USB1.1's maximum bandwidth is 12 Mbit/s, or 1.5MB per second. About the same speed as slow ethernet or Airport. FireWire, on the other hand, is 400Mbit/s, or around 50MB per second. Much faster. And there's USB2, which has a maximum bandwidth of 480Mbit/s, but the sustained transfer rate is only about 200Mbit/s. However, USB2 can be used (at slower speed, of course) on a USB1.1 equipped computer.
It can get confusing because some buses (i.e. SCSI) measure their throughput in MB (megabytes) per second (Ultra160, Ultra320 have 160MB and 320MB per second, respectively), whereas others (like USB, FireWire, and Ethernet) measure it in Mbit (Megabits) per second. There are 8 bits to a byte, so there are 8 megabits to a megabyte.
I'd be concerned about a hard drive based MP3 player that uses only USB1.1, because you'd have to spend so much time transferring the music that you will spin the hard drive for a lot longer, causing a shorter life. USB1.1 works fine for those little Rio players that take compact flash cards, because their capacity is only 32-128MB usually.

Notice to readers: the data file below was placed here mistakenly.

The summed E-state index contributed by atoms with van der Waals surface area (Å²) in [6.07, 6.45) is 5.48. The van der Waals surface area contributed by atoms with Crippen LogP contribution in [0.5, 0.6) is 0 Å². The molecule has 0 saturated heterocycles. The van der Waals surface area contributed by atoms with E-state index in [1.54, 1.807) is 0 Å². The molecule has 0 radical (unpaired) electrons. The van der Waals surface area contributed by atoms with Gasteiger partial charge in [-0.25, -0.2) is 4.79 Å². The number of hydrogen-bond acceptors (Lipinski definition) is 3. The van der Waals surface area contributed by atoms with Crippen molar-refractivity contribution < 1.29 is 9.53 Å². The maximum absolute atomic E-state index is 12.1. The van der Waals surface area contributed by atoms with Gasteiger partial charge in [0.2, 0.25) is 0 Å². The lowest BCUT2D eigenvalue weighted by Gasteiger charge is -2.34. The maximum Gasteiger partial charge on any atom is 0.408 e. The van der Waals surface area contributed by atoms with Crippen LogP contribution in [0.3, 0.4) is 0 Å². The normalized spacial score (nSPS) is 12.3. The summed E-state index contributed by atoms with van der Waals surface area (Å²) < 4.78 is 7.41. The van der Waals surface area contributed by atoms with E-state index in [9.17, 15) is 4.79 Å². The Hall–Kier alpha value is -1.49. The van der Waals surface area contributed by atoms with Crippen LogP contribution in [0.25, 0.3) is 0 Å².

Incidentally, I talked to someone in my Calc class today who has an MD player. He really likes it. He tells me that the player itself can get MP3s from his computer and then burn them at 32x speed onto his little rewriteable discs, which can store up to 5 hours of music (depending on the bitrate; he says there's no real difference between the highest quality and the medium setting, though he's not tried the lowest one yet).
Okay, so this post wasn't too well-written... but I hope you got something useful from it!